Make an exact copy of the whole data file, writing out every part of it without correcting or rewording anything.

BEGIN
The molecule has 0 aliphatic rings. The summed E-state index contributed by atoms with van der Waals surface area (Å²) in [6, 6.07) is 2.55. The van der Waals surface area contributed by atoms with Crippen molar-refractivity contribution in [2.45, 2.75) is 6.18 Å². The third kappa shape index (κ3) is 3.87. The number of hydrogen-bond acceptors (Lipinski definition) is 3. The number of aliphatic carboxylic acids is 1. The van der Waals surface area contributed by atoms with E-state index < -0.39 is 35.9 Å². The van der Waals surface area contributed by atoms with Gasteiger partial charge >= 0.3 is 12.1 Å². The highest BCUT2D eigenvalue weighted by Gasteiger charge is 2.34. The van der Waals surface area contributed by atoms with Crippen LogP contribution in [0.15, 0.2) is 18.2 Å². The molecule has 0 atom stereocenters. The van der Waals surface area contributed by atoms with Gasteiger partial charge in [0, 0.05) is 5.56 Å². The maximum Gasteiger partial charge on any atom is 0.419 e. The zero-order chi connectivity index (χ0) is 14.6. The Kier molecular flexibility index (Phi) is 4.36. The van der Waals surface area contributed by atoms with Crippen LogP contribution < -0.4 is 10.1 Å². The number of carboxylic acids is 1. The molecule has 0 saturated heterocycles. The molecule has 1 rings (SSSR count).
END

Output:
The molecule has 0 aliphatic rings. The summed E-state index contributed by atoms with van der Waals surface area (Å²) in [6, 6.07) is 2.55. The van der Waals surface area contributed by atoms with Crippen molar-refractivity contribution in [2.45, 2.75) is 6.18 Å². The third kappa shape index (κ3) is 3.87. The number of hydrogen-bond acceptors (Lipinski definition) is 3. The number of aliphatic carboxylic acids is 1. The van der Waals surface area contributed by atoms with E-state index < -0.39 is 35.9 Å². The van der Waals surface area contributed by atoms with Gasteiger partial charge >= 0.3 is 12.1 Å². The highest BCUT2D eigenvalue weighted by Gasteiger charge is 2.34. The van der Waals surface area contributed by atoms with Crippen LogP contribution in [0.15, 0.2) is 18.2 Å². The molecule has 0 atom stereocenters. The van der Waals surface area contributed by atoms with Gasteiger partial charge in [0, 0.05) is 5.56 Å². The maximum Gasteiger partial charge on any atom is 0.419 e. The zero-order chi connectivity index (χ0) is 14.6. The Kier molecular flexibility index (Phi) is 4.36. The van der Waals surface area contributed by atoms with Crippen LogP contribution < -0.4 is 10.1 Å². The number of carboxylic acids is 1. The molecule has 0 saturated heterocycles. The molecule has 1 rings (SSSR count).